9 Grammatical Pitfalls


[skalp] /skælp/
the integument of the upper part of the head, usually including the associated subcutaneous structures.
a part of this integument with the accompanying hair, severed from the head of an enemy as a sign of victory, as by some North American Indians and others during the colonial and frontier periods in the U.S.
any token of victory.
the integument on the top of the head of an animal.
Informal. a small profit made in quick buying and selling.
verb (used with object)
to cut or tear the scalp from.
  1. to resell (tickets, merchandise, etc.) at higher than the official rates.
  2. to buy and sell (stocks) so as to make small quick profits.
to plane down the surfaces of (an ingot, billet, or slab).
verb (used without object)
Informal. to scalp tickets, stocks, or the like.
Origin of scalp
1250-1300; Middle English (north) (noun), perhaps < Old Norse skālpr sheath (hence, metaphorically a covering)
Related forms
scalper, noun
scalpless, adjective Unabridged
Based on the Random House Dictionary, © Random House, Inc. 2015.
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Examples from the web for scalp
  • They anesthetized her to remove a piece of her scalp and skull and fold back a protective membrane underneath.
  • As a wildlife filmmaker, she took the opportunity to film her husband removing the larva from her scalp.
  • Graying begins inside the sunken pits in the scalp called follicles.
  • Others suckle your scalp to extract your bodily fluids for sustenance.
  • It uses electrodes attached to the scalp to measure electrical brain activity.
  • Doctors elsewhere have performed scalp and ear transplants.
  • The numerous communications exist between this sinus and the veins of the nose, scalp, and diploë.
  • The muscles of the scalp are so thin that the outline of the bone is perceptible beneath them.
  • But this time the area of the scalp that was involved became numb, and the pain was replaced by a constant, relentless itch.
  • His scalp was covered with bumps and cuts, and he had a pounding headache.
British Dictionary definitions for scalp


(anatomy) the skin and subcutaneous tissue covering the top of the head
(among North American Indians) a part of this removed as a trophy from a slain enemy
a trophy or token signifying conquest
(hunting, mainly US) a piece of hide cut from the head of a victim as a trophy or as proof of killing in order to collect a bounty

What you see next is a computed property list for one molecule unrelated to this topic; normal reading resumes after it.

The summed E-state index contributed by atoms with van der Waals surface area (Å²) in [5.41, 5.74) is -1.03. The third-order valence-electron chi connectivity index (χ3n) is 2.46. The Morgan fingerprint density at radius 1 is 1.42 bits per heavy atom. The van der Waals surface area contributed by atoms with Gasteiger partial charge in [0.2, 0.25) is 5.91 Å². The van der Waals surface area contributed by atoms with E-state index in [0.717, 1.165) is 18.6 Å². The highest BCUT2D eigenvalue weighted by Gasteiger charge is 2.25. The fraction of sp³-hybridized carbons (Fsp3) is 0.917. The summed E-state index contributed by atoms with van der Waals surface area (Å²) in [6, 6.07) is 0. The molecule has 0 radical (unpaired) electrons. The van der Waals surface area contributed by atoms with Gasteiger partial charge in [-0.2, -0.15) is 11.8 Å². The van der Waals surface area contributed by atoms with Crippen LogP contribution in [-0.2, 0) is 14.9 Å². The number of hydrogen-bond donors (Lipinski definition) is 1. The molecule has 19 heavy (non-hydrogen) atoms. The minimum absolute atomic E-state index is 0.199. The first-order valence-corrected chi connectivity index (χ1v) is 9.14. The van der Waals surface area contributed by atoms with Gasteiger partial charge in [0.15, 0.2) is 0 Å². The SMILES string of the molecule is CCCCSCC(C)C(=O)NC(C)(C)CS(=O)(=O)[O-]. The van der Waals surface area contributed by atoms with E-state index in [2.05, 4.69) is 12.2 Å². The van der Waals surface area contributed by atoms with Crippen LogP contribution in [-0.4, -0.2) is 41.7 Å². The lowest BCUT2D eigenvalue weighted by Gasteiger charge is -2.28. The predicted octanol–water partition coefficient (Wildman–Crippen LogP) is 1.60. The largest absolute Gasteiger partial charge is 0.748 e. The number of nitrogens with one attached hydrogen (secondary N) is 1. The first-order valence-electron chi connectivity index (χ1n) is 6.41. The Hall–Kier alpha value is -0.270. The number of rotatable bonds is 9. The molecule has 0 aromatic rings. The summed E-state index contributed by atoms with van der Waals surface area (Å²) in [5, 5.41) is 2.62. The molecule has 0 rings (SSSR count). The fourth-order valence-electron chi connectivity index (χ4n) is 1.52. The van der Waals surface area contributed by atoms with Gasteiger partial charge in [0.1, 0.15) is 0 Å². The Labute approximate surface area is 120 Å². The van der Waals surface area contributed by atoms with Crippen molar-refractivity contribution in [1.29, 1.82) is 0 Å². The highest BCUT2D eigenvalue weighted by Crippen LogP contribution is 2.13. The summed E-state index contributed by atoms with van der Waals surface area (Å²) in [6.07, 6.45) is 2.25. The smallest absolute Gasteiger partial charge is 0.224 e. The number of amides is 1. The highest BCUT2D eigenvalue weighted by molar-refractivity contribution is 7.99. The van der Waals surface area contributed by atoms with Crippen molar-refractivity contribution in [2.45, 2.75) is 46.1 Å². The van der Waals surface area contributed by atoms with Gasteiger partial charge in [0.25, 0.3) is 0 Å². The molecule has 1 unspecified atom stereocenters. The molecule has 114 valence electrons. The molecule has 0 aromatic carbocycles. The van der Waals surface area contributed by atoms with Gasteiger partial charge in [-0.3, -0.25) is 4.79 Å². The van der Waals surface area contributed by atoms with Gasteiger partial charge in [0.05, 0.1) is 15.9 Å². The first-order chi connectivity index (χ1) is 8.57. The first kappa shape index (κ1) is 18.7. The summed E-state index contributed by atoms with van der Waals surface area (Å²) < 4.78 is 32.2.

(informal, mainly US) a small speculative profit taken in quick transactions
(Scot, dialect) a projection of bare rock from vegetation
verb (transitive)
to cut the scalp from
(informal, mainly US) to purchase and resell (securities) quickly so as to make several small profits
(informal) to buy (tickets) cheaply and resell at an inflated price
Derived Forms
scalper, noun
Word Origin
C13: probably from Scandinavian; compare Old Norse skalpr sheath, Middle Dutch schelpe, Danish skalp husk
Collins English Dictionary - Complete & Unabridged 2012 Digital Edition
© William Collins Sons & Co. Ltd. 1979, 1986 © HarperCollins
Publishers 1998, 2000, 2003, 2005, 2006, 2007, 2009, 2012
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Word Origin and History for scalp

mid-14c., "top of the head (including hair)," presumably from a Scandinavian source (though exact cognates are wanting) related to Old Norse skalli "a bald head," skalpr "sheath, scabbard,"from the source of scale (n.1). French scalpe, German, Danish, Swedish skalp are from English. Meaning "head skin and hair as proof of death or a victory trophy" is from c.1600.


"to cut off (someone's) scalp," 1670s, from scalp (n.), originally in reference to North American Indians. For ticket re-selling sense, see scalper. Related: Scalped; scalping. Cf. German skalpern, Danish skalpere, Swedish skalpera. French scalper is from Germanic. Similarity to Latin scalpere "to cut, carve" is accidental.

Online Etymology Dictionary, © 2010 Douglas Harper
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scalp in Medicine

scalp (skālp)
The skin covering the top of the head.

The American Heritage® Stedman's Medical Dictionary
Copyright © 2002, 2001, 1995 by Houghton Mifflin Company. Published by Houghton Mifflin Company.
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Slang definitions & phrases for scalp



To sell tickets at a higher than normal or legal price (1883+)

The Dictionary of American Slang, Fourth Edition by Barbara Ann Kipfer, PhD. and Robert L. Chapman, Ph.D.
Copyright (C) 2007 by HarperCollins Publishers.
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